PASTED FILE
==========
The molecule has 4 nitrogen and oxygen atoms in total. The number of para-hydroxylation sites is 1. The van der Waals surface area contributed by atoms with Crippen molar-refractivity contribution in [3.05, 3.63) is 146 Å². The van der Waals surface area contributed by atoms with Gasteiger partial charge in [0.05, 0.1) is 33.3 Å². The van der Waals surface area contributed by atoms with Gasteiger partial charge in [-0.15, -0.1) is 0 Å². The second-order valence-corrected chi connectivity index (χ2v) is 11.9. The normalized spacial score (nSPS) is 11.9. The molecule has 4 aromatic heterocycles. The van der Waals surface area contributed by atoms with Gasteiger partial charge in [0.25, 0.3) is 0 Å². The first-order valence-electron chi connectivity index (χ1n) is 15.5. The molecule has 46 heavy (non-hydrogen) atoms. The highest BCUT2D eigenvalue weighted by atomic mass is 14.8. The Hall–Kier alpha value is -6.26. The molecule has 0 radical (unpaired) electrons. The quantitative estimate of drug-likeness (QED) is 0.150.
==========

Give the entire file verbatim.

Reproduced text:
The molecule has 4 nitrogen and oxygen atoms in total. The number of para-hydroxylation sites is 1. The van der Waals surface area contributed by atoms with Crippen molar-refractivity contribution in [3.05, 3.63) is 146 Å². The van der Waals surface area contributed by atoms with Gasteiger partial charge in [0.05, 0.1) is 33.3 Å². The van der Waals surface area contributed by atoms with Gasteiger partial charge in [-0.15, -0.1) is 0 Å². The second-order valence-corrected chi connectivity index (χ2v) is 11.9. The normalized spacial score (nSPS) is 11.9. The molecule has 4 aromatic heterocycles. The van der Waals surface area contributed by atoms with Gasteiger partial charge in [0.25, 0.3) is 0 Å². The first-order valence-electron chi connectivity index (χ1n) is 15.5. The molecule has 46 heavy (non-hydrogen) atoms. The highest BCUT2D eigenvalue weighted by atomic mass is 14.8. The Hall–Kier alpha value is -6.26. The molecule has 0 radical (unpaired) electrons. The quantitative estimate of drug-likeness (QED) is 0.150.